Summer has been flying by, but there’s still time to get out and enjoy the environment we’re all working to defend.
Whether at the beach, on a mountain hike or enjoying an outdoor picnic, nothing quite fits better with a warm summer day than leafing through a good book.
We asked our Environmental Defense Fund colleagues for reading tips and their picks range from the heavily eco-minded to self-improvement and sci-fi. Jeremy Novak, an editorial intern in our New York office, compiled their must-read list.
All books, we think, are perfect for savoring the remaining rays and they're available at the EDF bookstore – so enjoy!
Gotham Unbound: The Ecological History of Greater New York. Author: Ted Steinberg. Manhattan has come a long way from being a marshland and Gotham Unbound examines little-known details of this relentless development. EDF lead senior economist Gernot Wagner recommends this book because it “shows the rich ecological history of New York and will open your eyes to a whole new world unbeknown to most New Yorkers.”
The Climate War. Author: Eric Pooley. True, we know this guy, but we’d recommend his book even if we didn’t. Before joining EDF as the organization’s senior vice president for Strategy and Communications in 2011, Pooley served as the managing editor of Fortune; and as national editor, chief political correspondent and White House correspondent for Time – to mention just a few of the gigs he held during his 30 years in journalism. Pooley’s reporting skills are in full force as he investigates the competing interests fighting over climate policy, including the head of an energy company and Obama advisors.
The Ecology of Commerce. Author: Peter Hawken. In his first chapter Hawken writes that rather than making money, “the promise of business is to increase the well-being of humankind through service, creative invention, and ethical action.” His “human-centered” blueprint for corporations clearly has a major sustainability focus, and it makes an interesting read from an industry insider since Hawken co-founded the Smith & Hawken gardening supplies empire.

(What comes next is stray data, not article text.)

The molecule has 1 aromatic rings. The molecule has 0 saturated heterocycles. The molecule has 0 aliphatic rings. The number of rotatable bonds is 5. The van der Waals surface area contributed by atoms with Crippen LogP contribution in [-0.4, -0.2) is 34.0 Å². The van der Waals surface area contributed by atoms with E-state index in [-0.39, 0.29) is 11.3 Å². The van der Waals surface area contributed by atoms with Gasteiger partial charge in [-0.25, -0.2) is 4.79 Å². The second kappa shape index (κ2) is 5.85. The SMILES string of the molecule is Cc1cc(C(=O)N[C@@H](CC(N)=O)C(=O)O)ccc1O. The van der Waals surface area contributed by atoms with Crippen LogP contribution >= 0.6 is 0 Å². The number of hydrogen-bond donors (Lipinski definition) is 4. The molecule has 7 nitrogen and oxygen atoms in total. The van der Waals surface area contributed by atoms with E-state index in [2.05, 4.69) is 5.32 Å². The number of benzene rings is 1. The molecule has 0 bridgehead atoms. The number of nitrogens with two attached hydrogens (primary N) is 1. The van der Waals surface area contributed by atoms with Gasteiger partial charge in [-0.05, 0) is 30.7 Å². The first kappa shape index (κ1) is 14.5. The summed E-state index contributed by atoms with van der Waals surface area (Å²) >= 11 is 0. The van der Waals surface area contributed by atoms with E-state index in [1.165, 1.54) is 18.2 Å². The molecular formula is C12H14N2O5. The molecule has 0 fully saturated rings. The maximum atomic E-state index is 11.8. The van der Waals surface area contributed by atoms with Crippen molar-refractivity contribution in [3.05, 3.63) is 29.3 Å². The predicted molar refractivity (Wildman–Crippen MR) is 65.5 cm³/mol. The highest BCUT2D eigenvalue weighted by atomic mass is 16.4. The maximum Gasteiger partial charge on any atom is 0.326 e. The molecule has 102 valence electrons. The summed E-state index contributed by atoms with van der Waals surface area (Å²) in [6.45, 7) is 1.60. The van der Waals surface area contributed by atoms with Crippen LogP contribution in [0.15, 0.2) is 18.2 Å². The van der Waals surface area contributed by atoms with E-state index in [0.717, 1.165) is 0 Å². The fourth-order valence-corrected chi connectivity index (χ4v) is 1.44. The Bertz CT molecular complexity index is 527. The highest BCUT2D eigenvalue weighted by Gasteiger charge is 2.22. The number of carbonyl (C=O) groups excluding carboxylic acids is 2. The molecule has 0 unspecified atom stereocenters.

Of Wolves and Men. Author: Barry Lopez. EDF Program Coordinator Paul Stinson recommends this classic examining the contentious history of interactions between these wild animals and civilization. Stinson appreciates the engaging narrative structure of this nonfiction, and working in Texas, the mental image of wolves roaming in much cooler areas.
The Big Thirst. Author: Charles Fishman. We often take water for granted, especially in August splashing it out of pools, running it through sprinklers, and freezing it for drinks. But water as a resource is far more fragile than we think (see: California) and Fishman examines in great detail how we should manage our supply.
The Necessary Revolution. Author: Peter Senge. EDF’s managing director of Corporate Partnerships in San Francisco, Elizabeth Sturcken, notes that this may not be the perfect summer reading if you’re looking to veg, but if you want to get inspired to act and become a more holistic systems thinker and doer, Sturcken says “Peter Senge is a wise soul that brings his thinking to our work.”
Where’d You Go Bernadette. Author: Maria Semple. This is a story of a misplaced genius (who can’t relate?), of family, and of escaping the dreary weather of Seattle. Spoiler alert: Bernadette goes missing and the narrative is seamlessly tied together through various types of correspondence: emails, F.B.I. documents and emergency room bills as a young daughter searches for her missing mom.
The Hitchhiker’s Guide to the Galaxy. Author: Douglas Adams. Preservation, science, different species and ecosystems; this book is right in line with EDF values – never mind that it all takes place in outer space. It’s imaginative, hysterical and bitingly critical of human shortfalls. EDF Clean Energy Intern Qiao Feng says she learned the answer to life, the universe and practically everything else from this book.
So Good They Can’t Ignore You. Author: Cal Newport. For anyone starting or changing careers, this book lays out a simple but unconventional plan: Don’t follow your passion. Really. The author advocates not chasing one all-encompassing goal, but rather following your skills and putting in the work to become excellent and allowing passion to grow from there.